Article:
Nicaragua enjoys agricultural revival

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Gill McShane

BY GILL McSHANE

Nicaragua enjoys agricultural revival

Exports to the US in particular are rebounding, including melons, watermelons and potatoes

Nicaragua enjoys agricultural revival

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After years of natural disasters and political instability, the Nicaraguan agricultural industry is reportedly getting back on its feet, with exports to several countries registering an upturn during 2011.

In particular, sendings to the US have risen by 32 per cent in value terms so far this year, according to figures from the Export and Investment Centre of Nicaragua (CEI) and reported by Infosurhoy.com.

“This is significant because compared with other Central American nations, Nicaragua leads in terms of its export value increase,” said Roberto Brenes, general manager of CEI, a public-private organisation which supports exporters.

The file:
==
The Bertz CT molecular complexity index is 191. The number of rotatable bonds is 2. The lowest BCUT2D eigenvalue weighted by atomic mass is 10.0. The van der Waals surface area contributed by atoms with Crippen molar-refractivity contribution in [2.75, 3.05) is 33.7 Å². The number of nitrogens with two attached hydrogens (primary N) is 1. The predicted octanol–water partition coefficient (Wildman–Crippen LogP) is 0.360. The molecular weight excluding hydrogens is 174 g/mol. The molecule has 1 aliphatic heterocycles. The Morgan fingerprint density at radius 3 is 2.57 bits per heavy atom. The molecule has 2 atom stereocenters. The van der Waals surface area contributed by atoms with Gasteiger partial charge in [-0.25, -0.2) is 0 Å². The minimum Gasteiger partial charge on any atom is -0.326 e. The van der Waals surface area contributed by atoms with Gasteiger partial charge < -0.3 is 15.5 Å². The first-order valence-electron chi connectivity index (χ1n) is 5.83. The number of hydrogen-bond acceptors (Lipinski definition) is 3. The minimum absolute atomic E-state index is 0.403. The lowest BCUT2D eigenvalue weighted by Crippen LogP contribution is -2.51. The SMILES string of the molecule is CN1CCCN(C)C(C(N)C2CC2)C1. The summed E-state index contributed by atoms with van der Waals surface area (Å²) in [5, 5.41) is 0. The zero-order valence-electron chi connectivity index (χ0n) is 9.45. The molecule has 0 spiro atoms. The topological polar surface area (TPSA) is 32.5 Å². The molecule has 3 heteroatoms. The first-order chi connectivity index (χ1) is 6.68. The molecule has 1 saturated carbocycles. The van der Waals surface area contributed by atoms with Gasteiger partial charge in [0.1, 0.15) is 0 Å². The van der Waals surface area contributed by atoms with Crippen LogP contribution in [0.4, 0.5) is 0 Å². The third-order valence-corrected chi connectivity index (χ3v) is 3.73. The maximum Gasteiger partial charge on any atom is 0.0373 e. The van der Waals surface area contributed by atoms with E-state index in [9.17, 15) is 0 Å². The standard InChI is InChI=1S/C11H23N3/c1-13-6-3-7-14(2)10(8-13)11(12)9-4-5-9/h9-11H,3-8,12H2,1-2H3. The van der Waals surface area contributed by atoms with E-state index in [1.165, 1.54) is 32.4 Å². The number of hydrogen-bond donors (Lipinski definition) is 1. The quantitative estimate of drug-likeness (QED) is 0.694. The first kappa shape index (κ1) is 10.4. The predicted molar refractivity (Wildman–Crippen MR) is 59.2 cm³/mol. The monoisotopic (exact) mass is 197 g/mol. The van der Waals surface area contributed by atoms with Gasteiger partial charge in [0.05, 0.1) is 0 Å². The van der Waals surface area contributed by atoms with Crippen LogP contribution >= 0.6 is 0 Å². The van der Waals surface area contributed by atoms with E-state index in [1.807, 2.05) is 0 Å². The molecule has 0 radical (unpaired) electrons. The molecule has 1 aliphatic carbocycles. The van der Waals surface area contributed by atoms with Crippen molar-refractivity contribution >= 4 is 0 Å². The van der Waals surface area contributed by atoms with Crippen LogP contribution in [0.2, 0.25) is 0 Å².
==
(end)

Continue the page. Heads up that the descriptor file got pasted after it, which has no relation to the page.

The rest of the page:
Total agricultural exports from Nicaragua to the US reached US$4bn in 2010, according to data from CEI.

The East Coast (especially New York to Miami) ranks as the primary destination in the US, particularly for Nicaraguan coffee, melons, watermelons, cereals and potatoes.

“The US has become a key region for export growth in Nicaragua,” explained Mr Brenes. “It is now the final destination for the majority of the products exported by the country.”

The diverse population of the US, which is home to millions of Latin Americans, is a major factor in the emergence of the market as a major consumer of Nicaraguan products, the report said.

“Agricultural exports have grown around 10 per cent per year to the US, catering to the needs of people of Latin American-Caribbean origin, who are large consumers of root vegetables,” said Álvaro Cantilever, business manager at exporter Agropecuaria de Exportaciones.

“Today, these type of exports represents US$12m `a year` in sales – US$10m more than six years ago.”

Nicaraguan producers are also selling their products in other markets, according to CEI.

In 2010, sales to Europe totalled US$200m, comprising mainly organic coffee and cocoa, honey, cigars, sesame seeds and fruits and vegetables.

“Our aim is that during this year we reach the US$2bn in exports threshold,” said Guillermo Jacoby, vice-president of the Association of Nicaraguan Producers and Exporters (APEN).

“We need to enter new markets and further negotiate in promising markets such as Mexico.” 

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